Simply put, it is an annual event run by the United Nations, where anyone who has a vested interest in the running of the Internet can come together and talk openly about their position & concerns. And it is just an event and not a UN Agency, as Alun Michael, former UK minister, and now Chair of an all-party group bringing together parliamentarians, business leaders and people from civil society with an interest in Internet governance, was keen to stress:

Alun Michael: “It’s not good enough for us to do things the way we’ve done in the past by the United Nations setting up an agency to run the Internet, a sort of top-down bureaucratic approach. It’s not enough to say that there ought to be treaties and legislation, because it’s far too complex and it’s changing too quickly.”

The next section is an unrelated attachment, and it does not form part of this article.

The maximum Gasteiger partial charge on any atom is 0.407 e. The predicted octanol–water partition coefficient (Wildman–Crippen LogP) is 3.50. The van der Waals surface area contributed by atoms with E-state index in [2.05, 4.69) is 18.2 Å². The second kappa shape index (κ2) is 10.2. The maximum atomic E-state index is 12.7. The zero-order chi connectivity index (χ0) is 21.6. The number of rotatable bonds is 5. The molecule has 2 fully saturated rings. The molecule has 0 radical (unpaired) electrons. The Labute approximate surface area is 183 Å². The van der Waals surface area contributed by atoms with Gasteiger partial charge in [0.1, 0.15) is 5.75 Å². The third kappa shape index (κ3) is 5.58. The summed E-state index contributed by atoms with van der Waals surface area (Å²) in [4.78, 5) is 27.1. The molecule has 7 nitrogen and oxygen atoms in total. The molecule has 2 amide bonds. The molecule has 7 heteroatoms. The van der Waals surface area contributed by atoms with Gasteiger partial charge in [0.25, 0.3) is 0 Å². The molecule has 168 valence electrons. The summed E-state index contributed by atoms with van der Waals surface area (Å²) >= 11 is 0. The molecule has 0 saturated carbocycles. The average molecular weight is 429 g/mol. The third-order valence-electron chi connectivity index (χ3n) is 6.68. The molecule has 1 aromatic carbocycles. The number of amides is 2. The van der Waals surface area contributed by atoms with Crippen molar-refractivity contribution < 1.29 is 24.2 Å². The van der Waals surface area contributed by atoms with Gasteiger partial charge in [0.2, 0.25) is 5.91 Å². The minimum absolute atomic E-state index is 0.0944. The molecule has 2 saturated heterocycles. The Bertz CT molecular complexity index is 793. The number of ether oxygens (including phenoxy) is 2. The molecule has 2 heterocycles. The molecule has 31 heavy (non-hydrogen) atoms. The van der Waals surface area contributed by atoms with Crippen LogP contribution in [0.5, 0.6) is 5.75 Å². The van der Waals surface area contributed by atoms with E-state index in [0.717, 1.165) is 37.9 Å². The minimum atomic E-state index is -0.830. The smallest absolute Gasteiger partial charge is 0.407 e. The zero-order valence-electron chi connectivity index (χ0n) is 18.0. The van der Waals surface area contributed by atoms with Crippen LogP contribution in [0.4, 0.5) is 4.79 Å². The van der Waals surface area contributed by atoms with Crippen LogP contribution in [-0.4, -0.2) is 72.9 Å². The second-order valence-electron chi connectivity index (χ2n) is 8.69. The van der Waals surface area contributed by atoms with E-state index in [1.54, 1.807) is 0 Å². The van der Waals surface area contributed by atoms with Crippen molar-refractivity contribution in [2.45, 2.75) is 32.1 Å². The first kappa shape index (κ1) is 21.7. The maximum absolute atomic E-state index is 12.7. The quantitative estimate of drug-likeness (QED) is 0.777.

The IGF was formed following the 2005 World Summit on Information Technology, to bridge the gap between the conflicting demands of the Internet community, who defended a bottom-up, collaborative approach where many organisations work together and no-one is in charge, and the traditional intergovernmental organisation model, which many of the world’s leaders were pushing for.

Markus Kummer is now VP for public policy at The Internet Society (ISOC), but he was also one of the people responsible for setting up the IGF. When I spoke to him, he had an interesting point to make regarding the nature of the event, and whether a so-called ‘talking shop’ can really have any impact:

Markus Kummer: “Many say it’s a weakness of the IGF that it does not have any decisions or outcomes. However, others argue that is precisely its strength because there is no pressure to negotiate anything. It allows participants to discuss freely; to voice their opinions; to think aloud and think out of the box.